Published: July 6th 2012
July 6th 2012
Emiliania huxleyi virus
Picture taken with the help of Dr. Eyal Shimoni at the EM unit at Weizmann
As promised, here is a little description of the wildlife we’ve encountered in the past few weeks, and we’ll start from the bottom up.
First and foremost, there are the algae and the virus. I know some of you might think “What? That’s wildlife??” but yes, to me it is. These organisms are just as amazing as any other, and the more we learn about them the more I’m struck by how sophisticated they are and how little we actually know about their intricate life cycle. The fact that you can’t see them with the naked eye just makes them all that bit more intriguing, and our job here that bit harder. Here is a picture of the virus I took back home at the electron microscopy unit at Weizmann. All it is, is some DNA wrapped in a few proteins and membranes, and still, the impact it has on the ocean and atmosphere is absolutely incredible.
Then there’s Emiliania huxleyi
). It comes from a great family of Coccolithophores, who are known for building intricate calcium carbonate scales that sink to the bottom of the ocean, and after many many years of piling
up, they can form land structures such as the Cliffs of Dover in England. I won’t go into the details of the life of Emiliania
, but if you’re interested, just google it.
Next on the list are the little itty bitty things that get caught in out traps and samplers. The most abundant must be the Copepods. Copepods are tiny little grazers that look a little like bugs; they will eat just about anything out there, including the algae we’re looking so hard for. We also get a lot of Pteropods (http://en.wikipedia.org/wiki/Pteropoda
), small, snail-like creatures that are quiet beautiful to look at under the dissecting scope (and you can eat them, they’re salty and crunchy, a great snack!).
A few days ago one of the crew came in with a bucket full of small shrimp that got caught in one of the engines water cooler intakes. We had to look at them a little closer, just to discover that a shrimp is a shrimp, whether on your plate or in the engine. It took me hours to get the smell off my hands…
Then Anton found a flying fish in one of the nets. It probably isn’t
from this neck of the woods, but most likely flew into the net during one of Knorrs previous journeys and was only found now.
Take a look at the Portuguese Man of War that floated by a while ago. At the beginning it looked like a plastic bag, but when it got closer we could see how amazingly beautiful it is.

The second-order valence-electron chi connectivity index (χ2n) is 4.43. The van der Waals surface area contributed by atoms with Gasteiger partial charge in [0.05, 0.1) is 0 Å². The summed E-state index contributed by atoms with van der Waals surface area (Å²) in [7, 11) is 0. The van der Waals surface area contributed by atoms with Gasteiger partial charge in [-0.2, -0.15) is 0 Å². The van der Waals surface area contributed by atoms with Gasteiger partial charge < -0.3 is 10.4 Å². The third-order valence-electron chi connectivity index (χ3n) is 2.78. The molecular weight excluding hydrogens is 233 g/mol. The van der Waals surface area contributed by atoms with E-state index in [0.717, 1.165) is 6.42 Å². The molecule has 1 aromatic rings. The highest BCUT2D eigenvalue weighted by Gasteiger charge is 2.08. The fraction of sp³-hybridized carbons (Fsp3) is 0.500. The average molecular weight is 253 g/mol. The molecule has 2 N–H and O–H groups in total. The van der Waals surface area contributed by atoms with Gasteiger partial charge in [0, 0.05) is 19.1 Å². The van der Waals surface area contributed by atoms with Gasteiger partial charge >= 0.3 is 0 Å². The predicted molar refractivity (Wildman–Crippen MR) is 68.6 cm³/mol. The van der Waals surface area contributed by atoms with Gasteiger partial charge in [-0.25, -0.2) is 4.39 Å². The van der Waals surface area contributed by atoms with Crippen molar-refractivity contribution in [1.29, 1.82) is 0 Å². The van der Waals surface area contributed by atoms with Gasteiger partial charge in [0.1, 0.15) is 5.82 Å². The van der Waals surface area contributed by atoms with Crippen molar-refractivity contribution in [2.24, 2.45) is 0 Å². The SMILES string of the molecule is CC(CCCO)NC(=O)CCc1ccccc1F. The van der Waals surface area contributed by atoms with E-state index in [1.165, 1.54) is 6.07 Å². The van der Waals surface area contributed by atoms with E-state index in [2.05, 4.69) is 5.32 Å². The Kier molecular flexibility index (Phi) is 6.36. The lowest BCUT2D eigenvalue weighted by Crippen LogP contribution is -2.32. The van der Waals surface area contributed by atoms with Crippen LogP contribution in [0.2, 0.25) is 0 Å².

To me it was a surprise to see so many birds out here, in the middle of nowhere. The most common is the Northern Fulmar; we’ve a whole bunch of them following us for a good few weeks now. What are they doing here, you may ask. Well, I don’t know. Probably just hanging out, waiting for the remains of lunch to be tossed overboard. We also saw what looked like a Northern Gannet, but he just popped in to say hello and flew off. We think there was a third type of bird flying about, but didn’t get the chance to see details and identify it.
Whales!! I blogged previously about the pod of Pilot whales we saw way back in the first week of this cruise. Since then we’ve seen many more of them.
Portuguese Man of War
Looks like a jellyfish, but it actually isn't a jellyfish
Every few days we get a visit from the Pilots. I think they’re arranging sightseeing tours to see the humans on the floating tin can. Yesterday a whole pod came very close to the ship; they were probably no more than 200 meters away, jumping and playing around for about 15 minutes, then they just swam away. Definitely the best show in town.
Last but not least – the big whales. We’ve seen some Humpback whales, but sadly they haven’t had the courage to come too close. We even got a glimpse of some breaching, but it was so far away we needed binoculars to see. Still, it made me very happy.
All this waiting for creatures to appear means that everyone has a camera on hand. Wherever you go, whatever you do, there’s someone right there taking a picture. And I’m not a fan of the camera, unless I’m the one doing the shooting, but I did get my picture taken a few times. This is my favorite one.
Think sustainability, save our magnificent blue marble!
There are more photos below